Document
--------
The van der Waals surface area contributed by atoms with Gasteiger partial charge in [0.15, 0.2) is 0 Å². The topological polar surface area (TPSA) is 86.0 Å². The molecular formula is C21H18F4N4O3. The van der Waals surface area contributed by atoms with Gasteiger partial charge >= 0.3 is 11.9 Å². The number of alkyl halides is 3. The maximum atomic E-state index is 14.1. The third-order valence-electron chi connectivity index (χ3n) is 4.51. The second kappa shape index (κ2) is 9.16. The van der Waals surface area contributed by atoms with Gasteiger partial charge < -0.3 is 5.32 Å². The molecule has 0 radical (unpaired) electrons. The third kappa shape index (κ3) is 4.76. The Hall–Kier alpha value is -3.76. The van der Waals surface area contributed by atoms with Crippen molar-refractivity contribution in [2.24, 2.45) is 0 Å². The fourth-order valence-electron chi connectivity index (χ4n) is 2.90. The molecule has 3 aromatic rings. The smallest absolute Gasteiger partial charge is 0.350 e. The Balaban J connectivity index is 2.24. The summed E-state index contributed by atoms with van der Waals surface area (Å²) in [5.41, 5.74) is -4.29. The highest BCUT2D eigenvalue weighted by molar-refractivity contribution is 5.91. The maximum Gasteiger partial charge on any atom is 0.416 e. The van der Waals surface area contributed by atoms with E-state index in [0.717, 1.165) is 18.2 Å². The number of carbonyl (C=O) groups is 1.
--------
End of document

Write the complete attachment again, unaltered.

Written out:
The van der Waals surface area contributed by atoms with Gasteiger partial charge in [0.15, 0.2) is 0 Å². The topological polar surface area (TPSA) is 86.0 Å². The molecular formula is C21H18F4N4O3. The van der Waals surface area contributed by atoms with Gasteiger partial charge >= 0.3 is 11.9 Å². The number of alkyl halides is 3. The maximum atomic E-state index is 14.1. The third-order valence-electron chi connectivity index (χ3n) is 4.51. The second kappa shape index (κ2) is 9.16. The van der Waals surface area contributed by atoms with Gasteiger partial charge < -0.3 is 5.32 Å². The molecule has 0 radical (unpaired) electrons. The third kappa shape index (κ3) is 4.76. The Hall–Kier alpha value is -3.76. The van der Waals surface area contributed by atoms with Crippen molar-refractivity contribution in [2.24, 2.45) is 0 Å². The fourth-order valence-electron chi connectivity index (χ4n) is 2.90. The molecule has 3 aromatic rings. The smallest absolute Gasteiger partial charge is 0.350 e. The Balaban J connectivity index is 2.24. The summed E-state index contributed by atoms with van der Waals surface area (Å²) in [5.41, 5.74) is -4.29. The highest BCUT2D eigenvalue weighted by molar-refractivity contribution is 5.91. The maximum Gasteiger partial charge on any atom is 0.416 e. The van der Waals surface area contributed by atoms with E-state index in [0.717, 1.165) is 18.2 Å². The number of carbonyl (C=O) groups is 1.